He convinced his father after winning five national karting championships to allow him to leave New Zealand for Italy at age 14, where he moved by himself to pursue a racing career. Armstrong said as soon as he’d received parental permission, he’d never look back.

Armstrong was in Formula 4 two years after his move to Italy and won that title in his first season. He won four races and four poles in F3 in the 2018 and 2019 seasons, then collected four wins and eight podiums in three seasons of F2.

“Maybe it’s a strength, or maybe it’s a weakness, but I always thought I was capable of doing great in the sport,” Armstrong told the AP. “I think you probably have to succeed in the sport, you need to believe in yourself. I always pictured myself being in IndyCar.

“As Scott’s teammate? I can’t specifically say I saw that. It’s an extraordinary chain of events.”

Armstrong becomes just the latest driver to leave Europe, where F1 is the pinnacle but has only 20 seats each year. Alexander Rossi began the trend in 2016 when the American left F1 and won the Indianapolis 500 as a rookie. He’s been followed by Ericsson, last season’s Indy 500 winner, Romain Grosjean, Illot, Lundgaard, and on Thursday three-time W Series champion and Williams F1 reserve driver Jamie Chadwick was announced as driver for Andretti Autosport in IndyCar’s second-tier development series.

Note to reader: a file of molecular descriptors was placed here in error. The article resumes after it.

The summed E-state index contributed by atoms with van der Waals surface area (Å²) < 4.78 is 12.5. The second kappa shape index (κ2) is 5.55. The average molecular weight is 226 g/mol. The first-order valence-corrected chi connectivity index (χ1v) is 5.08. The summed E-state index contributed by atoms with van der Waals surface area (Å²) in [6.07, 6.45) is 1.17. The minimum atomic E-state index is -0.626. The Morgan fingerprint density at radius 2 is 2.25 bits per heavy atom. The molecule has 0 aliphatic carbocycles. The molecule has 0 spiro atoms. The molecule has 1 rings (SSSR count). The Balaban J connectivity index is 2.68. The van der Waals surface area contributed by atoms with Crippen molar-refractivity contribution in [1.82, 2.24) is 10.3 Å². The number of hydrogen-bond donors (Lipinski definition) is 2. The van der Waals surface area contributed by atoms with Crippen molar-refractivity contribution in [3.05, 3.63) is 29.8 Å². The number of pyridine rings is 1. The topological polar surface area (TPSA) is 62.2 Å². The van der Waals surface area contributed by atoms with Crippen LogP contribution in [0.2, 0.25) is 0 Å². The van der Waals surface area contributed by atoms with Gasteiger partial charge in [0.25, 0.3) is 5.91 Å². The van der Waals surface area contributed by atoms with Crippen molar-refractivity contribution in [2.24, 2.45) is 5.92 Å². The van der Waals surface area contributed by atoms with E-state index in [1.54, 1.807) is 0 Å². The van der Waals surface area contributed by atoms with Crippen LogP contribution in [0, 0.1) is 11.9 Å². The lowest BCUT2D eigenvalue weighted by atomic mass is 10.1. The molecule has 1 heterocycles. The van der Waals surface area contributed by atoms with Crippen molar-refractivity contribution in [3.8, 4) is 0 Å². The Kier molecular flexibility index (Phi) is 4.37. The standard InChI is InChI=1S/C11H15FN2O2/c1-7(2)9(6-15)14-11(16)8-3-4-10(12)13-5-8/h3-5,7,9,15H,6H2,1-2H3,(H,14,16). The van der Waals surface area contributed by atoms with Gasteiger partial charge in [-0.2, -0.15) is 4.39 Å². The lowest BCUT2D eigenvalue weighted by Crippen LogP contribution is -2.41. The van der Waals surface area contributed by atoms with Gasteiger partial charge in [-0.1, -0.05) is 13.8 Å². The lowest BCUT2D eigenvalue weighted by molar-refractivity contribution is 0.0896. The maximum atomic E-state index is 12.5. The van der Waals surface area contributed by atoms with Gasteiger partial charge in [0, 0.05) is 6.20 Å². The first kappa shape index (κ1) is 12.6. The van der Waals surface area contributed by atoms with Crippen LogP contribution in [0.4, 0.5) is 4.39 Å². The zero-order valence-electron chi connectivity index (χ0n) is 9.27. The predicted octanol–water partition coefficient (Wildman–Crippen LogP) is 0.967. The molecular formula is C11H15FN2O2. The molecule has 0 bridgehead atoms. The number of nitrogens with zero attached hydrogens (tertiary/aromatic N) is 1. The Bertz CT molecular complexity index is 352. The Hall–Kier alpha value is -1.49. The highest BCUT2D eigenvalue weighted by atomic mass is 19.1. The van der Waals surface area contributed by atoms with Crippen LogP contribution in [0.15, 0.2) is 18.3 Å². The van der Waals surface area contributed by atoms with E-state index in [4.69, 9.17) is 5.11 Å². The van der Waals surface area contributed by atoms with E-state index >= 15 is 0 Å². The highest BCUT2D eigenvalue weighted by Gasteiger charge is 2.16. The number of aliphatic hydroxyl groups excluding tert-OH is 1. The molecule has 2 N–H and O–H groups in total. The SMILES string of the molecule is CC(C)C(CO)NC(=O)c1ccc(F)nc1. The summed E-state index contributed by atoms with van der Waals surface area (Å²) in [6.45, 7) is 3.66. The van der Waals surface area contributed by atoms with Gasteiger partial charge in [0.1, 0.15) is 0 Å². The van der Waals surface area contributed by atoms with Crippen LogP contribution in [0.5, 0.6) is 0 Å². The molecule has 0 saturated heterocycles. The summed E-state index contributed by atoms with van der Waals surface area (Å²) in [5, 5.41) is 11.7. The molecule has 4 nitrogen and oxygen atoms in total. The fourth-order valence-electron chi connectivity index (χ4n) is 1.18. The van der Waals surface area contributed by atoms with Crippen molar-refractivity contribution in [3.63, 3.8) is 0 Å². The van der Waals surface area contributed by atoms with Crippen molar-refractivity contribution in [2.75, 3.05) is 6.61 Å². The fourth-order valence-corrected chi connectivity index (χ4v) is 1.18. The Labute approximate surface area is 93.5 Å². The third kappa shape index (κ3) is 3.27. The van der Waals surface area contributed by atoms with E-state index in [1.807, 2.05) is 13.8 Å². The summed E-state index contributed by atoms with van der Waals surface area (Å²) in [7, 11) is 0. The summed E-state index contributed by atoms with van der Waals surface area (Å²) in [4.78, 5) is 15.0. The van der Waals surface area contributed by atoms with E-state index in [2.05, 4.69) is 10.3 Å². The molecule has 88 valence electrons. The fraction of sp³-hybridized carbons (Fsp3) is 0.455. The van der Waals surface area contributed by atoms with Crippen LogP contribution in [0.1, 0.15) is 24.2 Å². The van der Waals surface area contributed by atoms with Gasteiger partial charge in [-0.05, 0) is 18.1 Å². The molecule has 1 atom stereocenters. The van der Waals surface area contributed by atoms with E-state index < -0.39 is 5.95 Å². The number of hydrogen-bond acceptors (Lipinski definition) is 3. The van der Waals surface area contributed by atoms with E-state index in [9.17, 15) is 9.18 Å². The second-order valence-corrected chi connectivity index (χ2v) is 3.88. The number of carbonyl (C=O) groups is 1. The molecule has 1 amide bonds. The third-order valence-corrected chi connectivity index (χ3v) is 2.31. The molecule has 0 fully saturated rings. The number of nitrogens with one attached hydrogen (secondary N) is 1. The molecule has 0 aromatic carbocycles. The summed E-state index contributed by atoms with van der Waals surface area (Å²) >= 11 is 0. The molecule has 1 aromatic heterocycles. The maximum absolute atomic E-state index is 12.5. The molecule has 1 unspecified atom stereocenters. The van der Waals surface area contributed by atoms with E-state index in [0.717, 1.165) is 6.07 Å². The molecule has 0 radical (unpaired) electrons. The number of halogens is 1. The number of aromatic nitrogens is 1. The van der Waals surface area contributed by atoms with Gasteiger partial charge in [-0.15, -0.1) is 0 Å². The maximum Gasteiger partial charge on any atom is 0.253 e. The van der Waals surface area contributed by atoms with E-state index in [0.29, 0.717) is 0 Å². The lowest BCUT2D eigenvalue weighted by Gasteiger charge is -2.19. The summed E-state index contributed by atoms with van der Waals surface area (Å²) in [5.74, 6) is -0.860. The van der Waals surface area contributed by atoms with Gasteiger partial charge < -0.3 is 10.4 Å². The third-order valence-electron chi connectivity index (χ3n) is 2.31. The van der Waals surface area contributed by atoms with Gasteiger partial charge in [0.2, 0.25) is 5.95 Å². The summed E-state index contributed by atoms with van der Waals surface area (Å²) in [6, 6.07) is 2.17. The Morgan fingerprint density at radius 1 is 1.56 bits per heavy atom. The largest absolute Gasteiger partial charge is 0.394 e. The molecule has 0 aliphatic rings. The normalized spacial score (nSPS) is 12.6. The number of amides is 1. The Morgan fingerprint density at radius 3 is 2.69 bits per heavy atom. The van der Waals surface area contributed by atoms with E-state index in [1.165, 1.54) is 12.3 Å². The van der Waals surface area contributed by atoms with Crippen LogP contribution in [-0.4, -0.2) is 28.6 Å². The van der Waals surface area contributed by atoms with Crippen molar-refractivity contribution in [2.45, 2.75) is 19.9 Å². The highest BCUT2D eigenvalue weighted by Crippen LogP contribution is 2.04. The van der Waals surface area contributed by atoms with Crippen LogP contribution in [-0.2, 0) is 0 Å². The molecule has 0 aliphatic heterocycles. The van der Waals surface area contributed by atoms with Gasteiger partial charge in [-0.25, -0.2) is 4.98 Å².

Armstrong said he could have remained in F2 for a fourth season, but he’d been watching IndyCar for so long, and after conversations with Illot and Lundgaard, he decided to make the move to what he believes is the most balanced racing series in the world. He tested for Dale Coyne Racing at Sebring in October.

He doesn’t know if European racing is done for good, just that he wants to be in IndyCar right now.

“I don’t want to think too far into the future, I’m just grateful for this opportunity that is standing right in front of me,” Armstrong said. “I want to perform as well as I can in the near future and just consolidate myself in the fantastic chance that is IndyCar and just do my best.

“I’m not looking at F1 as a landing spot – I am looking at IndyCar, and that’s exactly why I am here.”